Here I was in a new country, a new school, a new culture, and a new experience; there was nothing to lose. It was one thing to be going to college and it was another thing to be in a different continent altogether. I could be anything or anyone I wanted to be: the options were limitless.
Orientation began, and I was suddenly surrounded by a multitude of Caucasian American high school graduates who didn’t know me, didn’t want to know me, and as far as I was concerned didn’t care about me. But for those who took an interest in this black girl would approach me with the same question “Where are you from?” The first time I answered keenly “Nairobi”, but no one had an idea where that was, so the second time I answered “Kenya”, but again no one knew where that was. I finally resulted in answering the repeated question in an uninterested monotone “Africa”.
And that is where the conversation would end.
If I hadn’t given it away by saying I was from the HIV invested, poverty-stricken, primitive continent of “Africa” no one would have guessed that I was an international student. I wear American clothes and I converse comfortably in an American accent and many people from a first impression could mistake me for a mid western African-American (and many people thought I was). If I had played along with that assumption I wonder where I would be now. I would have been inaugurated into the social circles of mid-western freshmen: attending football games on weekends, going to the movies on Saturday night, the occasional sleepovers, and of course having a designated seat in the cafeteria with my Midwestern clique. But I didn’t. I chose not to.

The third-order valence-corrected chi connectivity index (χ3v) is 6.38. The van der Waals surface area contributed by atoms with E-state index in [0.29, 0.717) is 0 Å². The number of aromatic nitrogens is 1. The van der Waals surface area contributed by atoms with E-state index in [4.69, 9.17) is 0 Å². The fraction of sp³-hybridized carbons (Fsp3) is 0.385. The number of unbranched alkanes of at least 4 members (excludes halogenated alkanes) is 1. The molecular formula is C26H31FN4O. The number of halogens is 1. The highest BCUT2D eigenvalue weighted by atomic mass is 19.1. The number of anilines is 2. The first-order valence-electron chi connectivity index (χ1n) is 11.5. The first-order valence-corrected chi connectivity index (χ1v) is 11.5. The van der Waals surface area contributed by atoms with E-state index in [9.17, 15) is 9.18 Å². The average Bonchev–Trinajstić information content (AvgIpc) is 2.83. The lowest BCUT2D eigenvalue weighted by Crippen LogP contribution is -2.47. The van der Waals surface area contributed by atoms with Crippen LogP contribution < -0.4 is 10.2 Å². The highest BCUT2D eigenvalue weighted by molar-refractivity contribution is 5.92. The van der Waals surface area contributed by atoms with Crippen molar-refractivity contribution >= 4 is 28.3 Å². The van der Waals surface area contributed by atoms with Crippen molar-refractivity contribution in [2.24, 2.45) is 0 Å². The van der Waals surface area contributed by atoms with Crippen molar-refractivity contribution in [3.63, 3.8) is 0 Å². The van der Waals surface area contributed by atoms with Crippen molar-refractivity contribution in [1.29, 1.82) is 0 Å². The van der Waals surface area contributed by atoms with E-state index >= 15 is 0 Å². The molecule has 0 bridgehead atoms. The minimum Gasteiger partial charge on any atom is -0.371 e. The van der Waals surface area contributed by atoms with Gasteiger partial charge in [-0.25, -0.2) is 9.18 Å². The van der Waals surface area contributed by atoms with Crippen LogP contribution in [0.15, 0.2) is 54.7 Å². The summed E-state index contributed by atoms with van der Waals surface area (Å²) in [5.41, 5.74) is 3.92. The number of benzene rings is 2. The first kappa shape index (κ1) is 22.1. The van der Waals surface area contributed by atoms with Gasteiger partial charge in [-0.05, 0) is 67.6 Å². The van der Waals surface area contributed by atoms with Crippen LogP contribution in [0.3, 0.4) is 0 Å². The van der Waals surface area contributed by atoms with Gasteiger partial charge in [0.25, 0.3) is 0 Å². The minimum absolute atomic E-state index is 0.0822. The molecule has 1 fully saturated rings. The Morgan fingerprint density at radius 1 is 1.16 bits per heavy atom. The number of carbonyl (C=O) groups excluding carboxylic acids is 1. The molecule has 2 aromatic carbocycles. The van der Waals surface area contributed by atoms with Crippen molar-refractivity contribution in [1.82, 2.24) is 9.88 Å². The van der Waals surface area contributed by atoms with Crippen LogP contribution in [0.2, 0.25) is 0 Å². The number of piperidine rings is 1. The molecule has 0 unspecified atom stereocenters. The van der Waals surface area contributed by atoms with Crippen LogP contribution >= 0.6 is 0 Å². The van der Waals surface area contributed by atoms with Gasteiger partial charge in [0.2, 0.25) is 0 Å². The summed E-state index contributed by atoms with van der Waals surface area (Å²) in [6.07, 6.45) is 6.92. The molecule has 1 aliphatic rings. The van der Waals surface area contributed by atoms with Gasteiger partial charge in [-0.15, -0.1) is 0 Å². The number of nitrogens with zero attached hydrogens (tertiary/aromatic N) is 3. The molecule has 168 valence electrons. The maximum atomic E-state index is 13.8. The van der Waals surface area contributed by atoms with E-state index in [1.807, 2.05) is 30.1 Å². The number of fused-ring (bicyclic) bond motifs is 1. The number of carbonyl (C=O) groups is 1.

I now know that I made the right choice. I definitely feel more confident about being myself because I am more proud of my culture and nationality. I have many American friends who accept me as the person I am because they are the ones who persisted after the conversation ended. We go to football games, movies, sleepovers, and sit together in the cafeteria.
It’s easier being me.